Mr Shapps said the Royal Marines’ new ships would learn lessons from the Ukraine war.

Mr Shapps said the Royal Marines’ new ships would learn lessons from the Ukraine war.


Grant Shapps said the Royal Marines’ new drone-equipped ships would draw on lessons learned from the Ukraine war and Houthi attacks on Red Sea ships.

The Defense Secretary has confirmed that up to six Multi-Role Support Ships (MRSS), designed to deploy special forces to coastlines around the world to carry out special operations, will be built.

Mr Shapps said he would “definitely build the first three” for the Royal Marines, with plans to build the next three.

“What we’re trying to do is create a versatile vessel that can be used in all situations,” he told BBC Radio 4’s Today.

“In fact, interestingly, we are learning from what is happening in the Black Sea in Ukraine, we are learning what is currently happening in the Red Sea, and we are creating much more flexible ships that can perform different types of tasks. .”

Mr Shapps claimed the UK was experiencing a “golden age” of shipbuilding, with up to 28 Royal Navy ships being built or planned.

Russia’s Black Sea Fleet has proven vulnerable to attacks from Ukrainian missiles and drones.

In the Red Sea, Yemen’s Iranian-backed Houthis have used weapons to target commercial ships and international warships guarding vital trade routes.

The MRSS ships are designed to carry a “wide range” of unmanned drones, along with vehicles, aircraft and insertion aircraft.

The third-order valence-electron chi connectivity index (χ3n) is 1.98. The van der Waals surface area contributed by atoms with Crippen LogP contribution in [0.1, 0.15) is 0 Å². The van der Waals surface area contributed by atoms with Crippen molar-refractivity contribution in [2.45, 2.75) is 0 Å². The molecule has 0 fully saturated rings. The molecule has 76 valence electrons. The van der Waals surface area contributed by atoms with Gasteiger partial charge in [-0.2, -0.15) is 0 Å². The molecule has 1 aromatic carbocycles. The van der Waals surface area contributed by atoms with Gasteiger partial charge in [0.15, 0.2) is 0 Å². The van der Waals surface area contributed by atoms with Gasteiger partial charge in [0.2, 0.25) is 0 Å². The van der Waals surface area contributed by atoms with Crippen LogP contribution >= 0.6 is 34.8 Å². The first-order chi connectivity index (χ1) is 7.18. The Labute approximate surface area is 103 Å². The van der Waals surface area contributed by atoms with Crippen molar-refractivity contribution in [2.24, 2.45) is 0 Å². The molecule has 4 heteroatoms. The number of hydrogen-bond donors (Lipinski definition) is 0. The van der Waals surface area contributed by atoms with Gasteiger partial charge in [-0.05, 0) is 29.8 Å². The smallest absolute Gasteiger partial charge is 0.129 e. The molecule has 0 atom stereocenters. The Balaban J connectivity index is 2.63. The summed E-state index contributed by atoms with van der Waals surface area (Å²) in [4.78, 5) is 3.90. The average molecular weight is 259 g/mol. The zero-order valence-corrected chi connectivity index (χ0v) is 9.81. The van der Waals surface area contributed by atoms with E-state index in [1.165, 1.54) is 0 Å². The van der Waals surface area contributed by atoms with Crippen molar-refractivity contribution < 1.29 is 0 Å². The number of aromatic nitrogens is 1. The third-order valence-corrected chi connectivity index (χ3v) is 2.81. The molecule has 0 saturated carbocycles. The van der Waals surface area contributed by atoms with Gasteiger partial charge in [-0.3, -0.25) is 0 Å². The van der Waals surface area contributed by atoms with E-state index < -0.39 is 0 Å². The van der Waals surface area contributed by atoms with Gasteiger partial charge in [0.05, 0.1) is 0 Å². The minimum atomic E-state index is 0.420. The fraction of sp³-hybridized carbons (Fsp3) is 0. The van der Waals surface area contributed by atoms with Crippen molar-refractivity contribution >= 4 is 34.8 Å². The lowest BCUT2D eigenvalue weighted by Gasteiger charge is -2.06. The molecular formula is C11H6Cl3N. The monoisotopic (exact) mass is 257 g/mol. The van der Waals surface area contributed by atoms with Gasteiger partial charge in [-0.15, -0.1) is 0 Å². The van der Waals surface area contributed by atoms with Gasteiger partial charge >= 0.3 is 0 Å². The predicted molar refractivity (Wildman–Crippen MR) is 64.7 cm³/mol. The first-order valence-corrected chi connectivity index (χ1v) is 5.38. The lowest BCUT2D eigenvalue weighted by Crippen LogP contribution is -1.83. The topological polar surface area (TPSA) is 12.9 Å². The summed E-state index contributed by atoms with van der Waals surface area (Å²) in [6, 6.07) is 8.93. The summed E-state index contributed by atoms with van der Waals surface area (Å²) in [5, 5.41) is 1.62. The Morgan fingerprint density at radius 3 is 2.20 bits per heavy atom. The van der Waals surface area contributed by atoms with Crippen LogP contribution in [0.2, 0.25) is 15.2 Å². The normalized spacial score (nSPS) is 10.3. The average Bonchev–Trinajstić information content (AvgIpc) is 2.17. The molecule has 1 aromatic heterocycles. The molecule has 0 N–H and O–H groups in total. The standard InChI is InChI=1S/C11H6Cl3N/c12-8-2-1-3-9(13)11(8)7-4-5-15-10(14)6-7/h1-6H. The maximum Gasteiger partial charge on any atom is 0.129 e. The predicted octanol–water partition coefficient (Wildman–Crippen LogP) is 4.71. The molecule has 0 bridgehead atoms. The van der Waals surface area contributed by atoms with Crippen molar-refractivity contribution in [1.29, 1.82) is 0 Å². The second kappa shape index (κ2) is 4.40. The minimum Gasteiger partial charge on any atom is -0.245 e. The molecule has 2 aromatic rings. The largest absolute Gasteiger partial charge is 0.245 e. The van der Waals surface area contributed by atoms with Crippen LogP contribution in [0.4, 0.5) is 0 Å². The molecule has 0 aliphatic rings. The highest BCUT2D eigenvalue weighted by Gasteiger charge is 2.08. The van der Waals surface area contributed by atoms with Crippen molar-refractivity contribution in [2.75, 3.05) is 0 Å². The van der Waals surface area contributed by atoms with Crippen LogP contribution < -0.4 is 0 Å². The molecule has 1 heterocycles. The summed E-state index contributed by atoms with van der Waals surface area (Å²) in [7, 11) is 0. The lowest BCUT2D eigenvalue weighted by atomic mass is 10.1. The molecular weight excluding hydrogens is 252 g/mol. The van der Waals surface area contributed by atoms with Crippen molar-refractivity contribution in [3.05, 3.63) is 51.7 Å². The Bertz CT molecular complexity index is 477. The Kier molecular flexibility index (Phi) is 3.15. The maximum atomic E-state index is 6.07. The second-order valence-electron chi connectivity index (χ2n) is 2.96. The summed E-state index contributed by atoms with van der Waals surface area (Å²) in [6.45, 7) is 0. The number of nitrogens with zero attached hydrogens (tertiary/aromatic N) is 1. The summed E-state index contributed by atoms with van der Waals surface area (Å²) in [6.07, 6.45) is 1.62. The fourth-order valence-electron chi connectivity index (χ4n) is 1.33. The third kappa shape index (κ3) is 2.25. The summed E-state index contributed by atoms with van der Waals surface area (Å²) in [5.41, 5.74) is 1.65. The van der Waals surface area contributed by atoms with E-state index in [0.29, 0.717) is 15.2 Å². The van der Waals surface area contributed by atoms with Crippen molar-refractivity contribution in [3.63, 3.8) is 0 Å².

It can also function as a primary casualty reception vessel and provide emergency medical care.

First Sea Lord Admiral Ben Key said: “I am delighted that the Secretary of State has cemented the future of the Royal Marines by committing to this new class of up to six amphibious ships.

“These are the most capable amphibious warships this country has ever owned, and are designed to be fully compatible with our closest allies in Europe and NATO.”

Meanwhile, the Type 23 frigates “Argyle” and “Westminster” are scheduled to be retired.

“While it is always sad to pay off such a fine warship, its retirement marks the next stage of reinvestment in new, more modern frigates,” said the First Sea Lord.

The announcement comes after Rishi Sunak set out plans to increase defense spending to 2.5% of gross domestic product by 2030.



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